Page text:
As director of football operations, he coordinated all public relations activities and community service events that required the presence of Mizzou's football student-athletes, and also played a role as part of the design and planning team that oversaw the expansion and renovation of the Mizzou Athletics Training Complex, which opened in February 2008.

2009–2011[edit]

In 2009, Odom took over as safeties coach under Pinkel.

He helped the Tigers climb from 104th in the nation in pass yards allowed/game in 2009,[7] to 37th in the nation in 2010.[8] During his three seasons as safeties coach, the Missouri Tigers went 26-13, including a 2010 Big 12 North division title. The 2010 team defense finished 11th in the nation in defensive pass rating, 19th nationally with 18 interceptions, 12th nationally in touchdowns allowed, 10th nationally in yards/attempt.[9]

Defensive coordinator[edit]

Memphis (2012–2014)[edit]

In 2012, Odom left Missouri to become defensive coordinator of the Memphis Tigers under head coach Justin Fuente. In 2015, Odom again returned to Missouri, this time to serve as defensive coordinator.[10]

Memphis ranked 117th nationally in total defense in 2011, the season before Odom joined staff. Three years later, Memphis ranked 28th.[11]

Odom became well known due to his performance during three years directing Memphis’ defense from 2012-14. His 2014 defense was a key component of Memphis’ 10-3 season, as his unit finished the regular season ranked fifth nationally in scoring defense (17.1 avg.) and 22nd in total defense (343.3 avg.). In his first season at Memphis, the defense improved to 50th nationally (383.6 avg.), followed by a jump to 39th in 2013 (370.7 avg.). Memphis earned a share of the 2014 American Athletic Conference title, giving them a conference championship for the first time since 1971.[2]

Missouri (2015)[edit]

After the 2014 season, Missouri needed a new defensive coordinator after Dave Steckel left to become the head coach at Missouri State. Pinkel tabbed Odom as Steckel's replacement.[11]

Odom's Tigers ranked ninth in the nation in total defense, allowing just 302.0 yards per game. Since the NCAA began tracking defensive statistics in 1978, this marks the first time in MU history that Mizzou has had a top-10 defense. Odom's defense was also ranked seventh nationally in scoring defense (16.2 avg.), seventh in pass defense (169.2 avg.) and second in tackles for loss (8.8 avg.).[2]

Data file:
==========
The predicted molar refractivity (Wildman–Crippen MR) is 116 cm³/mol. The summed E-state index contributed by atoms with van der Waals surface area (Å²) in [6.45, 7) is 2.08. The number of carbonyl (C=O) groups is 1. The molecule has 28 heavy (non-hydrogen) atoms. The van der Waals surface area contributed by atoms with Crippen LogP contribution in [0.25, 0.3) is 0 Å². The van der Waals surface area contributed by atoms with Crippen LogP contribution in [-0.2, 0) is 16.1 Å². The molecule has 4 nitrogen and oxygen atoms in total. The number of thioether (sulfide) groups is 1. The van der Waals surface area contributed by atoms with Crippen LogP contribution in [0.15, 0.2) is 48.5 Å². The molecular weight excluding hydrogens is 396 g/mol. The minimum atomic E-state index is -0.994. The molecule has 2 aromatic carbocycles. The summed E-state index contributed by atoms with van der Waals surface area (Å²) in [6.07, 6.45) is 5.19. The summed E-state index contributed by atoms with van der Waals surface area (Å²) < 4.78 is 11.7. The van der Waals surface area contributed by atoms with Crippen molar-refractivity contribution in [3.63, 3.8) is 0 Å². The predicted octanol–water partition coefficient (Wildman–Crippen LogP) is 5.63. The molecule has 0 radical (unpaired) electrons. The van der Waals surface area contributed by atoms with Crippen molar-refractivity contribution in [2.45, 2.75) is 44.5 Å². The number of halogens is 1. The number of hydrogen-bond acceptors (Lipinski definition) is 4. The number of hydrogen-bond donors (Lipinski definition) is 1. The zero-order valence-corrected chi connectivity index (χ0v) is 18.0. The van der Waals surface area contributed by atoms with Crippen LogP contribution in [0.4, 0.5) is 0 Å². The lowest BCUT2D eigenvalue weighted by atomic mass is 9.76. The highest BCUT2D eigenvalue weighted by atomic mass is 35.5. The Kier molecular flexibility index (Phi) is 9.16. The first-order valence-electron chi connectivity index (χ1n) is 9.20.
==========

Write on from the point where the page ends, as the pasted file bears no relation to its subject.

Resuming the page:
Arkansas (2020–present)[edit]

On December 16, 2019, Odom was hired by new Arkansas Razorbacks head coach Sam Pittman as defensive coordinator.[12]

Missouri head coach (2016–2019)[edit]

Odom was named the head coach of the Missouri Tigers football team on December 3, 2015,[13] after former head coach Gary Pinkel retired after 15 seasons due to health-related issues. At 38, Coach Odom was the second youngest head coach for the Missouri Tigers. As of 2019, Odom is paid $3.05 million a year which ranks 11th among 14 head coaches in the SEC Conference.[14] Prior to Odom's contract extension in December 2018, he was the lowest-paid coach in the conference.[15][16]

2016[edit]

Odom worked through a rebuilding year in 2016 that saw Mizzou win four games. The Tigers closed the season out with wins in two of their final three games – with both coming against bowl teams in Arkansas and Vanderbilt.

2017[edit]

In 2017, Odom helped the Tigers achieve a seven-win season, earning the program its first bowl game since 2014. Mizzou closed the regular season with a six-game win streak that culminated in a road win at Arkansas. The win moved Mizzou to 7-5 marking an in-season turnaround that saw MU rebound from a 1–5 start on the year.

Odom's team earned an invitation to the 2017 Academy Sports + Outdoor Texas Bowl for its effort; however, the end result of the bowl game didn't go Mizzou's way. Coming off a 4–8 season in 2016, Mizzou was picked to finish last in the seven-team Southeastern Conference Eastern Division by pre-season experts, but the Tigers proved the prediction wrong, as they ended tied for third at 4–4 in league play – becoming the first SEC team to start 0–4 in conference play and finish 4–4.

Odom became the first Mizzou coach to make a bowl game in his second year at MU since Warren Powers did so in each of his first two seasons in 1978 and 1979.

2018[edit]

In 2018, Odom's Tigers finished a regular-season ranked No. 23 in the College Football Playoff poll (No. 24 in the Associated Press poll) with eight wins, reached a second-straight bowl game, and achieved another road win. His 8–4 record during the 2018 season, marked just the 17th time in Mizzou's 128-year history that the Tigers have recorded an eight-win regular season.

Heading into 2019, several national outlets have the Tigers ranked in their pre-season top-25 polls – with one slotting MU as high as number 13.